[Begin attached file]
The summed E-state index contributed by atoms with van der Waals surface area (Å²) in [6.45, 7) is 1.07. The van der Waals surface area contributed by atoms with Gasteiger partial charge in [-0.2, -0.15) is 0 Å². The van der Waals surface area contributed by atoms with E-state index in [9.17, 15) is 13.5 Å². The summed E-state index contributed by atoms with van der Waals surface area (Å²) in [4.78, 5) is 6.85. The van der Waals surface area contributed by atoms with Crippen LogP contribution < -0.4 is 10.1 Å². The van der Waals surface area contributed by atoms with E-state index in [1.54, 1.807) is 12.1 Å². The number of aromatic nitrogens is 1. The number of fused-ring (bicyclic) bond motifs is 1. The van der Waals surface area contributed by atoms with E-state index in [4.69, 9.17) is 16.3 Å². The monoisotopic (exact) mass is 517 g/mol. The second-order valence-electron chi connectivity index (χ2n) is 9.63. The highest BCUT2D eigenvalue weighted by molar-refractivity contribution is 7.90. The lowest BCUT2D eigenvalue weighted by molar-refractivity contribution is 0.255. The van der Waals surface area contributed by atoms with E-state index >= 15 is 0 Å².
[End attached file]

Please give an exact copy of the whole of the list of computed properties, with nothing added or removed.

The summed E-state index contributed by atoms with van der Waals surface area (Å²) in [6.45, 7) is 1.07. The van der Waals surface area contributed by atoms with Gasteiger partial charge in [-0.2, -0.15) is 0 Å². The van der Waals surface area contributed by atoms with E-state index in [9.17, 15) is 13.5 Å². The summed E-state index contributed by atoms with van der Waals surface area (Å²) in [4.78, 5) is 6.85. The van der Waals surface area contributed by atoms with Crippen LogP contribution < -0.4 is 10.1 Å². The van der Waals surface area contributed by atoms with E-state index in [1.54, 1.807) is 12.1 Å². The number of aromatic nitrogens is 1. The number of fused-ring (bicyclic) bond motifs is 1. The van der Waals surface area contributed by atoms with E-state index in [4.69, 9.17) is 16.3 Å². The monoisotopic (exact) mass is 517 g/mol. The second-order valence-electron chi connectivity index (χ2n) is 9.63. The highest BCUT2D eigenvalue weighted by molar-refractivity contribution is 7.90. The lowest BCUT2D eigenvalue weighted by molar-refractivity contribution is 0.255. The van der Waals surface area contributed by atoms with E-state index >= 15 is 0 Å².